Amid accusations of "Nixonian" behavior and as members of Congress in both parties raise questions about Trump's actions, one major player is likely to find himself at the center of the White House's efforts to stave off those accusations and remain on firm legal ground: Donald McGahn, the White House counsel.
But McGahn, who previously served as the Trump campaign's top attorney, is already finding himself the subject of scrutiny, after former acting Attorney General Sally Yates' congressional testimony on Monday raised
fresh questions about McGahn's role in the saga involving former national security adviser Michael Flynn.
Flynn quit after news reports revealed that Yates had warned McGahn in late January that Flynn had misled White House officials about details of his conversations with the Kremlin's US ambassador Sergey Kislyak.
Yates explained Monday that she met with McGahn in person on January 26 to tell him that she had information that statements by Vice President Mike Pence, based on his conversations with Flynn, were false, and Flynn was susceptible of being "essentially blackmailed by the Russians."
White House press secretary Sean Spicer told reporters in February that Yates merely wanted to give McGahn a "heads up" and that McGahn "informed the President immediately."
McGahn conducted "exhaustive and extensive questioning of Flynn," according to Spicer, and McGahn concluded that Flynn had not violated the law.
Yates' testimony immediately renewed questions about McGahn's handling of the situation: What exactly did he do with the information; did he ever sift through the evidence the Justice Department offered to show him to support the conclusion that Flynn had been compromised; who else was told of Yates' warning and when, and finally, what deliberation took place that ultimately allowed Flynn to keep his job for 18 days after Yates' revelation?
A former campaign finance lawyer by trade, McGahn now continues finds himself in the midst of a high-profile political firestorm over Flynn, with a client that blasts out tweets
on the very hot-button topics McGahn has been tapped to manage.
To say that McGahn has his work cut out of him is, therefore, an understatement.
Here's a non-exhaustive list of some of the other public legal issues McGahn's office has faced during his early months at the White House:
- February -- March: Multiple federal courts have blocked both iterations of the President's controversial travel ban
- March: The Office of Government Ethics recommended "disciplinary action" against White House counselor Kellyanne Conway for endorsing Ivanka Trump's products on Fox but McGahn's office pushed back, calling it an off-hand remark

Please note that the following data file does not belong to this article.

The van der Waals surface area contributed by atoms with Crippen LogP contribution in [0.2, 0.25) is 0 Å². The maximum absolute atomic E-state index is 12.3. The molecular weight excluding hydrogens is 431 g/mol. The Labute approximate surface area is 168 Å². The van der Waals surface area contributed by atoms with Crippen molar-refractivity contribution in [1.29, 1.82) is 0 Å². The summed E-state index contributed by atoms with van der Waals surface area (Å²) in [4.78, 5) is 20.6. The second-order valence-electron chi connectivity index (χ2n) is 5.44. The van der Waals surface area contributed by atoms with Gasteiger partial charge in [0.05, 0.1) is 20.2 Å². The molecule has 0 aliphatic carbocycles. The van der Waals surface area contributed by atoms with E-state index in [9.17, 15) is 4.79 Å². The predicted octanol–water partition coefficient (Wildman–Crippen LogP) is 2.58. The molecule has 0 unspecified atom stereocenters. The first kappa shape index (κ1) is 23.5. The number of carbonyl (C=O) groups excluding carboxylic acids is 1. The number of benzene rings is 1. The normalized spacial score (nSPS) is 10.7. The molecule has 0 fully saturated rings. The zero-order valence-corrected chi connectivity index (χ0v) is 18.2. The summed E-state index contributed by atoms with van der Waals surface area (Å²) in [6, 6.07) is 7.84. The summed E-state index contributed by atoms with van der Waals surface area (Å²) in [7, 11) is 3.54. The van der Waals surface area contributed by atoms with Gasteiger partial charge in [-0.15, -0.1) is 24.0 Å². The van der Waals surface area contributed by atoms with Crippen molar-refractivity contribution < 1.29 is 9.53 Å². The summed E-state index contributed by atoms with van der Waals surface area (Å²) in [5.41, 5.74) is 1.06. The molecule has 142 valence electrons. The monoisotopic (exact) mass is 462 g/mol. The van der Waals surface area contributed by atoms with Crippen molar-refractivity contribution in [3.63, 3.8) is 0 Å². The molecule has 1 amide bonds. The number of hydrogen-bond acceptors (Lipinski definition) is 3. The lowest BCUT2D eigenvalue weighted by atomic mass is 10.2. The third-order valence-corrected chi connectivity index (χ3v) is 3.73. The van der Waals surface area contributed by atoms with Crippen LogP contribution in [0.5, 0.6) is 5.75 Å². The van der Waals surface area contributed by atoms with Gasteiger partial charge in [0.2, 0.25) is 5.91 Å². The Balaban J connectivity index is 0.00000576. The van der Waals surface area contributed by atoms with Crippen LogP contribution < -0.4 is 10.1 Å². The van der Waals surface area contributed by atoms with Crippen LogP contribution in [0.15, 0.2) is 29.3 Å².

- March: Spicer said McGahn was "reviewing" options available to back up the President's unsubstantiated wiretapping claims against former President Barack Obama
- April: The Trump administration said it will not release logs of White House visitors, leading ethics watchdogs to file a lawsuit
Election litigator-turned-chief White House lawyer
Prior to working at 1600 Pennsylvania Avenue, McGahn was a partner specializing in campaign finance at Jones Day in Washington, general counsel for Trump's campaign, in-house counsel for the National Republican Congressional Committee for years and former commissioner for the Federal Election Commission from 2008-2013.
"He rewrote virtually all of the FEC's procedures for audits, enforcement matters and advisory opinions, which provide for an unprecedented amount of due process," according to a statement
from Jones Day announcing his departure from the firm.
More than simply an aggressive litigator, he also has been known to have a flair for the dramatic at times. Once while at the FEC, he tore pages of regulations out of book at a public hearing to drive home his point during a rant against his Democratic colleagues.
And unlike many of his straitlaced former colleagues who display diplomas from their Ivy League law schools on their walls, McGahn went to Pennsylvania's Widener University, used to keep his hair relatively long and played in an '80s cover band, according to a Washington Post profile
"Don has a brilliant legal mind, excellent character and a deep understanding of constitutional law," Trump said in a statement announcing his appointment as White House counsel back in November. "He will play a critical role in our administration, and I am grateful that he is willing to serve our country at such a high-level capacity."
CORRECTION: This story has been updated to reflect McGahn was a former commissioner for the FEC from 2008-2013.